While some dying stars that result in black holes explode as gamma-ray bursts, which are among the most energetic phenomena in the universe, those cases are rare, requiring exotic circumstances, said Tony Piro from Caltech. “We don’t think most run-of-the-mill black holes are created that way.” In most cases, according to one hypothesis, a dying star produces a black hole without a bang or a flash: The star would seemingly vanish from the sky — an event dubbed an unnova. “You don’t see a burst,” he said. “You see a disappearance.”
But, Piro hypothesized, that may not be the case. “Maybe they’re not as boring as we thought,” he said.
According to well-established theory, when a massive star dies, its core collapses under its own weight. As it collapses, the protons and electrons that make up the core merge and produce neutrons. For a few seconds — before it ultimately collapses into a black hole — the core becomes an extremely dense object called a neutron star, which is as dense as the Sun would be if squeezed into a sphere with a radius of about 6 miles (10 kilometers). This collapsing process also creates neutrinos, which are particles that zip through almost all matter at nearly the speed of light. As the neutrinos stream out from the core, they carry away a lot of energy, representing about a tenth of the Sun’s mass.
According to a little-known paper written in 1980 by Dmitry Nadezhin of the Alikhanov Institute for Theoretical and Experimental Physics in Russia, this rapid loss of mass means that the gravitational strength of the dying star’s core would abruptly drop. When that happens, the outer gaseous layers — mainly hydrogen — still surrounding the core would rush outward, generating a shock wave that would hurtle through the outer layers at about 2 million mph (3.2 million km/h).
Using computer simulations, two astronomers at the University of California-Santa Cruz, Elizabeth Lovegrove and Stan Woosley, recently found that when the shock wave strikes the outer surface of the gaseous layers, it would heat the gas at the surface, producing a glow that would shine for about a year — a potentially promising signal of a black hole birth. Although about a million times brighter than the Sun, this glow would be relatively dim compared to other stars. “It would be hard to see, even in galaxies that are relatively close to us,” said Piro.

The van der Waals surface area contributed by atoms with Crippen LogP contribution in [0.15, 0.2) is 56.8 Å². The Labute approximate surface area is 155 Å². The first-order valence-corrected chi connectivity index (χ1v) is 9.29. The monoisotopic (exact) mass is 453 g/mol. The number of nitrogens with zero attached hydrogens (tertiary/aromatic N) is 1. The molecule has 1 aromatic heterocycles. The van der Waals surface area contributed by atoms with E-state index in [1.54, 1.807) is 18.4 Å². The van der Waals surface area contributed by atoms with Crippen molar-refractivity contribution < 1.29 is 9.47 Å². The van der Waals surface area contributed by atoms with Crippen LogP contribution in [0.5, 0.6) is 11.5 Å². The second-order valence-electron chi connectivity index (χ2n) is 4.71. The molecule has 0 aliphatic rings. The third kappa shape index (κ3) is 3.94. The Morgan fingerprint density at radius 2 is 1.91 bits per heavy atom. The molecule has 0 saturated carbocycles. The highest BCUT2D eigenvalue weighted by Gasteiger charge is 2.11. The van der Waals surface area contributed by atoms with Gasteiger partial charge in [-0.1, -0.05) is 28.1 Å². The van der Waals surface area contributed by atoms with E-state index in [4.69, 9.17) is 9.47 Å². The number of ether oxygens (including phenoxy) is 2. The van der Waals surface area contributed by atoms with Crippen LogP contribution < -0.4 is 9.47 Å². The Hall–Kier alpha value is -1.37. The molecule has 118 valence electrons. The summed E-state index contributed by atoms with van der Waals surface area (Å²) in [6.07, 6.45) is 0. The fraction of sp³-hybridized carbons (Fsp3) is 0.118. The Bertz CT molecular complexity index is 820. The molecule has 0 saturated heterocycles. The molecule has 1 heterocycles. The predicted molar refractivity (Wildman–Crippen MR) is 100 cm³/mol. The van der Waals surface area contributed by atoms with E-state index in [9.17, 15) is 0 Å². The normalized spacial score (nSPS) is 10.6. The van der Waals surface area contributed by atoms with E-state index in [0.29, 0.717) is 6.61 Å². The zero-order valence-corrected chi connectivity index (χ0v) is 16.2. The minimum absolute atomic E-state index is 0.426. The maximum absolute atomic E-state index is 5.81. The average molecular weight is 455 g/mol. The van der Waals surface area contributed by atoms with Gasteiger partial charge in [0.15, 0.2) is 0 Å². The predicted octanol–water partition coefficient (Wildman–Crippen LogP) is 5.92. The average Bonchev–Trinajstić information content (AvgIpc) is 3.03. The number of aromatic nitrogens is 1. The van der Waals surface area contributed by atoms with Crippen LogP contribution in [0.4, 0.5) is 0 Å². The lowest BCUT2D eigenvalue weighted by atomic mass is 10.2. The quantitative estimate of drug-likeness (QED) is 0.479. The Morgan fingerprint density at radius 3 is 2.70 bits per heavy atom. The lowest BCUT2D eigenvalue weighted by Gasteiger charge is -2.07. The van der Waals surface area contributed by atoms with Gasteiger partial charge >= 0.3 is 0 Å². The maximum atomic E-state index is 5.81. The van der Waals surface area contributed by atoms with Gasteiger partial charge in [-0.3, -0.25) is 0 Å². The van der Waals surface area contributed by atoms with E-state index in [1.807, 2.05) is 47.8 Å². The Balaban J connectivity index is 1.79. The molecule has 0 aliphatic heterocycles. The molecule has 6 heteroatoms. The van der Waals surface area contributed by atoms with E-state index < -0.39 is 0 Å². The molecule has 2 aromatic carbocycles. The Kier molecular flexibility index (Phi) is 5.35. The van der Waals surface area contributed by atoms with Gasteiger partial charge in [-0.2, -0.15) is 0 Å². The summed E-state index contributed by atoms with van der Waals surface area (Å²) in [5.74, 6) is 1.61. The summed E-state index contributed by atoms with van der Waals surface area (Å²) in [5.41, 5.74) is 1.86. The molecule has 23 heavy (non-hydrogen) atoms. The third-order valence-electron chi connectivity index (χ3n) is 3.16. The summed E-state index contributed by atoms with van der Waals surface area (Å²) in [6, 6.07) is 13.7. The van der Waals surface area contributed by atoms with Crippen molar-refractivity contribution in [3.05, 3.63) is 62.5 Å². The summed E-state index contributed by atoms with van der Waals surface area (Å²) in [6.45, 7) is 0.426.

But now Piro said he has found a more promising signal. In his new study, he examined in more detail what might happen at the moment when the shock wave hits the star’s surface, and he calculated that the impact itself would make a flash 10 to 100 times brighter than the glow predicted by Lovegrove and Woosley. “That flash is going to be very bright, and it gives us the best chance for actually observing that this event occurred,” Piro said. “This is what you really want to look for.”
Such a flash would be dim compared to exploding stars called supernovae, for example, but it would be luminous enough to be detectable in nearby galaxies, he said. The flash, which would shine for three to 10 days before fading, would be very bright in optical wavelengths — and at its very brightest in ultraviolet wavelengths.
Piro estimated that astronomers should be able to see one of these events per year on average. Surveys that watch the skies for flashes of light like supernovae — surveys such as the Palomar Transient Factory (PTF), led by Caltech — are well-suited to discover these unique events, he said. The intermediate Palomar Transient Factory (iPTF), which improves on the PTF and just began surveying in February, may be able to find a couple of these events per year.
Neither survey has observed any black-hole flashes as of yet, said Piro, but that does not rule out their existence. “Eventually, we’re going to start getting worried if we don’t find these things.” But for now, he said, his expectations are perfectly sound.
With Piro’s analysis in hand, astronomers should be able to design and fine-tune additional surveys to maximize their chances of witnessing a black hole birth in the near future. In 2015, the next generation of PTF, called the Zwicky Transient Facility (ZTF), is slated to begin; it will be even more sensitive, improving by several times the chances of finding those flashes. “Caltech is therefore really well-positioned to look for transient events like this,” Piro said.
Within the next decade, the Large Synoptic Survey Telescope (LSST) will begin a massive survey of the entire night sky. “If LSST isn’t regularly seeing these kinds of events, then that’s going to tell us that maybe there’s something wrong with this picture, or that black-hole formation is much rarer than we thought,” he said.